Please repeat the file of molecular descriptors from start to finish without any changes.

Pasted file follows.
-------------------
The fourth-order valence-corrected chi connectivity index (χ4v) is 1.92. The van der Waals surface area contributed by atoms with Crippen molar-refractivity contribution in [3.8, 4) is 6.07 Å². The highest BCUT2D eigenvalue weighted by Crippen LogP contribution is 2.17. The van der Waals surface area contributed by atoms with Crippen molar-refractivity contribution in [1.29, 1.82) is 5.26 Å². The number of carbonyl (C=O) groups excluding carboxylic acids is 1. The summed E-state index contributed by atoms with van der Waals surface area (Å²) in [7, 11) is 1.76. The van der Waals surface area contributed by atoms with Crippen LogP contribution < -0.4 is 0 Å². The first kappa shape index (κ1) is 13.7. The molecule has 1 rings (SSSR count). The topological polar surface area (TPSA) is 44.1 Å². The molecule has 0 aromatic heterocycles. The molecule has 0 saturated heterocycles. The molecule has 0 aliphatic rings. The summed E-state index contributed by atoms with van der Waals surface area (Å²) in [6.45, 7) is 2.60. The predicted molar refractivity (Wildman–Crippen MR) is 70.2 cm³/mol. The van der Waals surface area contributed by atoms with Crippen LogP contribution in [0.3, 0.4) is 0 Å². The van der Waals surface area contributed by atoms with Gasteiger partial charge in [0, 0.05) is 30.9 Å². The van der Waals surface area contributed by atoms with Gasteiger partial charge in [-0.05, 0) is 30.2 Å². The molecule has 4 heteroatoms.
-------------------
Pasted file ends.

The fourth-order valence-corrected chi connectivity index (χ4v) is 1.92. The van der Waals surface area contributed by atoms with Crippen molar-refractivity contribution in [3.8, 4) is 6.07 Å². The highest BCUT2D eigenvalue weighted by Crippen LogP contribution is 2.17. The van der Waals surface area contributed by atoms with Crippen molar-refractivity contribution in [1.29, 1.82) is 5.26 Å². The number of carbonyl (C=O) groups excluding carboxylic acids is 1. The summed E-state index contributed by atoms with van der Waals surface area (Å²) in [7, 11) is 1.76. The van der Waals surface area contributed by atoms with Crippen LogP contribution < -0.4 is 0 Å². The first kappa shape index (κ1) is 13.7. The molecule has 1 rings (SSSR count). The topological polar surface area (TPSA) is 44.1 Å². The molecule has 0 aromatic heterocycles. The molecule has 0 saturated heterocycles. The molecule has 0 aliphatic rings. The summed E-state index contributed by atoms with van der Waals surface area (Å²) in [6.45, 7) is 2.60. The predicted molar refractivity (Wildman–Crippen MR) is 70.2 cm³/mol. The van der Waals surface area contributed by atoms with Crippen LogP contribution in [0.3, 0.4) is 0 Å². The van der Waals surface area contributed by atoms with Gasteiger partial charge in [0, 0.05) is 30.9 Å². The van der Waals surface area contributed by atoms with Gasteiger partial charge in [-0.05, 0) is 30.2 Å². The molecule has 4 heteroatoms.